One of the 30%

July 30, 2010

Thank Goddess……….there’s nothing wrong with me; I’m just in transition.  Seriously though folks, I can’t believe people cough up thousands of bucks to feel this way……for fun,….. for recreational purposes….ya know?

women on the verge of a nervous breakdown by maryszka.

The Influence of Menopause on Mood.

Approaching menopause you may have noticed some deviations in your usual mood.

Well don’t despair, you’re not alone. Approximately 30% of women report psychological symptoms related to menopause. Some women find themselves becoming short and snappy, while others are teary and overwhelmed. Even the strongest woman who appears outwardly like she’s got it all together may be inwardly crumbling. Things that don’t normally upset you suddenly do. It can be something as simple or as insignificant as your partner not making the bed, or your stockings laddering… but it can seem like the end of the world. ‘Who is this person I have become?’ you may later ponder. Why did I react like that? I don’t recognise myself!

Menopause can do funny things to you. Rest assured that these intense emotions are just part of the transitional period your body is going through as it tries to get used to all the changes it’s experiencing…and know just that, they are only transitional ! They will eventually disappear.

A few of the commonly noted mood symptoms reported by women during menopause:

  •         Feelings of increased vulnerability
  •         Irritability
  •         Moodiness
  •         Frustration
  •         Feeling overwhelmed
  •         Anxiety
  •         Panic attacks
  •         No motivation
  •         Depression
  •         Low self esteem
  •         Mood swings
  •         Crying and tearfulness

If you’re reading this and you can relate to any of these symptoms be proud! The fact that you are aware of your symptoms is great. Why? These symptoms are a wake up call, they’re telling you to pay attention to your body… What is it telling you?

So what can we do to cope with these emotional changes?


  • Getting your hormone levels checked is a good first step. Correct hormonal balance alone can  make an amazing difference to the way you feel on a daily basis.Having a good support network to guide and carry you during this time is also important. Do you have a good friend who will listen to you without judgment? If not speaking to a counselor can be a useful way in which to resolve unfinished emotional business.
  • Studies show increased stress is related to an exacerbation of menstrual and menopausal symptoms so reduce stress in all its forms! This sounds easy but many women find this hard to do! Brain storm how you this can make this happen. It may be something as simple as hiring someone to iron the clothes for 3 hours a week so that you don’t have to do it. Whatever it is, put your plan into action.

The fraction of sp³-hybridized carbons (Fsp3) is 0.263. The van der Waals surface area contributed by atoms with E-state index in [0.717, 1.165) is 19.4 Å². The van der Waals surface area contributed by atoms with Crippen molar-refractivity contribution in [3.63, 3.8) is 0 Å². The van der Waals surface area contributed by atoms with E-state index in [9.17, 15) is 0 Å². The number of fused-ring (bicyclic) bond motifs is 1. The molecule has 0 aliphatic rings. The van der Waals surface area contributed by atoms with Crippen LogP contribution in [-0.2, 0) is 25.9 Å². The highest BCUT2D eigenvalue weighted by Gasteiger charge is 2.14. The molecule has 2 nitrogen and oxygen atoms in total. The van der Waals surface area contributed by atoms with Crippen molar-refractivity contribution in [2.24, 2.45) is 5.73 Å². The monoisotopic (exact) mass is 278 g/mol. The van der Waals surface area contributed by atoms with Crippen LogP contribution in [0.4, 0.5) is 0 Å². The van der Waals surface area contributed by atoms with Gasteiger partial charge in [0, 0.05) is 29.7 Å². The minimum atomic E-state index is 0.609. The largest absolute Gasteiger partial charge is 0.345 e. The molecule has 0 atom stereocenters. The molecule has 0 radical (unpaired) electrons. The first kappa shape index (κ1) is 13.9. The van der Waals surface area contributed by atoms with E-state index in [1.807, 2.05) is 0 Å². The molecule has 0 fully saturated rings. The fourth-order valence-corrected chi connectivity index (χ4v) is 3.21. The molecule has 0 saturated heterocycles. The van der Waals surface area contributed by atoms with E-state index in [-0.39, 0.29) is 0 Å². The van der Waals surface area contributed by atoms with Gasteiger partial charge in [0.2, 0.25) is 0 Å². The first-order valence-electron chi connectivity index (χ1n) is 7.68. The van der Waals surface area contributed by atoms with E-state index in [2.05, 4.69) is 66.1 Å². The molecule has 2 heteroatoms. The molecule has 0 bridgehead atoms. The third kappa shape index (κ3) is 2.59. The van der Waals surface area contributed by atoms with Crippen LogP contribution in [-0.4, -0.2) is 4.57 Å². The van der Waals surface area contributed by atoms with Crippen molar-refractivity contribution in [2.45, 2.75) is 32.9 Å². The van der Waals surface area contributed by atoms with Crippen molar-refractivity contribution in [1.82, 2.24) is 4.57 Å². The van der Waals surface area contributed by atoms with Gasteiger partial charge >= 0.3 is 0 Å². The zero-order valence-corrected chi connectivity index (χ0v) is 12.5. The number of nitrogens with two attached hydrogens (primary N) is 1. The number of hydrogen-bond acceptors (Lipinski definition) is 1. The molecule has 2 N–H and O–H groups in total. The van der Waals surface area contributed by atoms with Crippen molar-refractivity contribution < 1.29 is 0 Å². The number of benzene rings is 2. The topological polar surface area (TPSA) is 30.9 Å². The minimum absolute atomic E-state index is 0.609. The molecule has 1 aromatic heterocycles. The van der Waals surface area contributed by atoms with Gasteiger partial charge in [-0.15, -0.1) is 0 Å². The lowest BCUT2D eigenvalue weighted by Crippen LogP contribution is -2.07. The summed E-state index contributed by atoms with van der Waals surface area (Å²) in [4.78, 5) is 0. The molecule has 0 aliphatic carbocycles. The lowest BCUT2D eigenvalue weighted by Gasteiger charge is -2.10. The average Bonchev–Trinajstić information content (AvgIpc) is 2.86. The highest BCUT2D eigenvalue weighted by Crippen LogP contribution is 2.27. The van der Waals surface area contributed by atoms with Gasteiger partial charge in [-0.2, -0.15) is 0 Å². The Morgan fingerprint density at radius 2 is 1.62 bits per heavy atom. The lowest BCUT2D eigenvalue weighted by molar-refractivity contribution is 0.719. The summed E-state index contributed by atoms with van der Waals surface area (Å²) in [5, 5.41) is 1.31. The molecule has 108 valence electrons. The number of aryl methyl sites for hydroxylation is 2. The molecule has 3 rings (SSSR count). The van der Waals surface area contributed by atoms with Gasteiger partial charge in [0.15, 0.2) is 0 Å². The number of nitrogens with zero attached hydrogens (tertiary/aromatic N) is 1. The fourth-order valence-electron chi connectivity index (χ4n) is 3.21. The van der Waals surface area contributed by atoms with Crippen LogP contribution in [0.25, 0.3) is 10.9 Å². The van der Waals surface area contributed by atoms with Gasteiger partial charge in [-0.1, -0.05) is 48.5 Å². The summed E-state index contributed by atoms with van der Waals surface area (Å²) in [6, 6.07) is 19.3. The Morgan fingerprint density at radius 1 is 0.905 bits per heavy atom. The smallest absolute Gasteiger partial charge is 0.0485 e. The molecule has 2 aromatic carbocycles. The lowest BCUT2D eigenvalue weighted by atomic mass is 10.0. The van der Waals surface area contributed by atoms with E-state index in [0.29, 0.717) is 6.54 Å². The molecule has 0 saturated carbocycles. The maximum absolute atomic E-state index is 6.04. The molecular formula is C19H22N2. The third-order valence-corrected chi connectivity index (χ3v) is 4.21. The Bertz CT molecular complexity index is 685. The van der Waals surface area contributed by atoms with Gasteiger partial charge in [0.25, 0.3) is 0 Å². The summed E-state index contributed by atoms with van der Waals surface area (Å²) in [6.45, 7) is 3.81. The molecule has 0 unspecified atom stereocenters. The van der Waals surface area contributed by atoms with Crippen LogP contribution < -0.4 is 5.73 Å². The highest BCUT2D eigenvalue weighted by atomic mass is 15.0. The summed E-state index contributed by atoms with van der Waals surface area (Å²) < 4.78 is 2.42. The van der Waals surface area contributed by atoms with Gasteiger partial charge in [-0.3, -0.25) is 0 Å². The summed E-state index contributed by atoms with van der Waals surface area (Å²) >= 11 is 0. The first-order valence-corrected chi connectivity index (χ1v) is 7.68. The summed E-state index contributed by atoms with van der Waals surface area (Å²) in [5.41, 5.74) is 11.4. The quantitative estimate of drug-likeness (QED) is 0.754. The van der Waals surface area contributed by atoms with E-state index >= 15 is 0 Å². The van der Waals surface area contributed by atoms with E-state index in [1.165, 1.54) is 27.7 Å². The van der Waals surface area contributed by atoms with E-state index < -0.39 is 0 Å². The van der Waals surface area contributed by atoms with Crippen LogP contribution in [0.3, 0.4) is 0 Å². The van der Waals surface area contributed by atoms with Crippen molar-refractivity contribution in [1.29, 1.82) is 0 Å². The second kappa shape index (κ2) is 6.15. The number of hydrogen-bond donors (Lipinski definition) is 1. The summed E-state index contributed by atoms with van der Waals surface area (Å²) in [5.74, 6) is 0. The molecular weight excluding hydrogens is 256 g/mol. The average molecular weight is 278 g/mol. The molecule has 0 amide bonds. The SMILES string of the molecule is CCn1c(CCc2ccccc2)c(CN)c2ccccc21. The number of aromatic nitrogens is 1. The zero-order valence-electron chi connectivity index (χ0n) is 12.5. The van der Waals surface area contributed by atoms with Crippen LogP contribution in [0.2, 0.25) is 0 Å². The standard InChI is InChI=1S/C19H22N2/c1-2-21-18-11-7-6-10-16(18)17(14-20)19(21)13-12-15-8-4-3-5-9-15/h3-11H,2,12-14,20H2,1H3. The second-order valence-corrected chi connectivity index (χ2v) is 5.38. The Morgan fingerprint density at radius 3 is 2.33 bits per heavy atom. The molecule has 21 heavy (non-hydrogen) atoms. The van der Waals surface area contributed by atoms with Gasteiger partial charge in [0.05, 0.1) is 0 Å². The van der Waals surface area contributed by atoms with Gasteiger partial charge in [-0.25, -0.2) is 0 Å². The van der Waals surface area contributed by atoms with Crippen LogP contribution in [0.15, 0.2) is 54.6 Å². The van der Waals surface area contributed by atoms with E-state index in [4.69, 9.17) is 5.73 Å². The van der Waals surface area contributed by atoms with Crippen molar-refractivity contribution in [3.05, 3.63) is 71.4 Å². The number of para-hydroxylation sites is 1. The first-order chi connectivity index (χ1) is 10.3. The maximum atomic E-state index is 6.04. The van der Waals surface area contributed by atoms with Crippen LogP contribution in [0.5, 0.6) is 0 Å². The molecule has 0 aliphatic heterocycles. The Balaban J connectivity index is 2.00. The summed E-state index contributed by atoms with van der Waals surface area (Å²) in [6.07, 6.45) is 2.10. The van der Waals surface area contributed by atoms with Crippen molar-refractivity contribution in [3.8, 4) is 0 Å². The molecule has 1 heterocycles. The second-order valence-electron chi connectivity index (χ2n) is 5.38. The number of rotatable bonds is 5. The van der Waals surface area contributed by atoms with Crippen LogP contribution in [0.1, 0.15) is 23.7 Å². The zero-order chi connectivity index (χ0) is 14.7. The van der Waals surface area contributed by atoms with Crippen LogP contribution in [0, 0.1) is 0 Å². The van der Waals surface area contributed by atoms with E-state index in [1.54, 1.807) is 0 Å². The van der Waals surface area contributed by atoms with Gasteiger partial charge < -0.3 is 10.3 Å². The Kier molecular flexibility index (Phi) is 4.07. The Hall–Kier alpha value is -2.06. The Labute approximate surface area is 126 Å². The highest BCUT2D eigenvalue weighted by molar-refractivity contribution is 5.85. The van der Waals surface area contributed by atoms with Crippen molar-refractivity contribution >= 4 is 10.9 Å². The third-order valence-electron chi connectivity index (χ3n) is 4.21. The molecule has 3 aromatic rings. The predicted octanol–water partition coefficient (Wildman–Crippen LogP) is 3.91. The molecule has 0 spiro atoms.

• Nurture yourself and engage in pleasurable activities. Take some time out for you, nourish your soul! This can be passive activity such as making time for a bubble bath filled with relaxing essential oils or a foot bath once a week, or active such as enrolling in a language or pottery class at your local TAFE or community college.
  • It sounds funny but if you’re someone who goes the extra mile for everyone, practice being selfish. Let others go the extra mile for you!
  • A healthy diet can really help. Eating the right foods at the right time is important. Studies of different populations show that increasing fruit and vegetable intake particularly soy based foods and reducing consumption of meat has benefit in management of menopausal symptoms.
  • Ensuring you are eating regular meals with some protein component will prevent fluctuating blood sugar levels. Hypoglycemia often plays a large part in mood changes. Aim to eat something every 3 hours. Good protein snacks include a small handful of almonds, a tub of natural yogurt or a tablespoon of tahini. 
  • Exercise is known to improve the mood and reduce stress. Choose something you enjoy and aim to do 4 to 5 sessions of 30 to 45 minutes. The choices are endless: yoga, pilates, bushwalking, swimming, belly dancing, ice skating and so on.
  • Daily affirmations are important way of challenging negative perceptions we might have about ourselves and menopause. An example of an affirmation you could repeat on a daily basis might be:

“Menopause is a happy time for me… my body and mind are growing in wisdom”

 (Source Menopause Centre of Australia)

Just for fun, I went to the Morgan Tarot website and picked a random card:


This feminine earth card means rest from turbulence. Or the valley could be the paradise of the harmonious realms — the hidden valleys of Shambhala.
The myriad of ways in which the mysteries supports me…on my Way…..never ceases to fill me with awe, wonder, delight and joy. 

One comment

  1. Oh yeah. Been there, done that, baby! Hang on tight, it will eventually pass!

Comments are closed.

%d bloggers like this: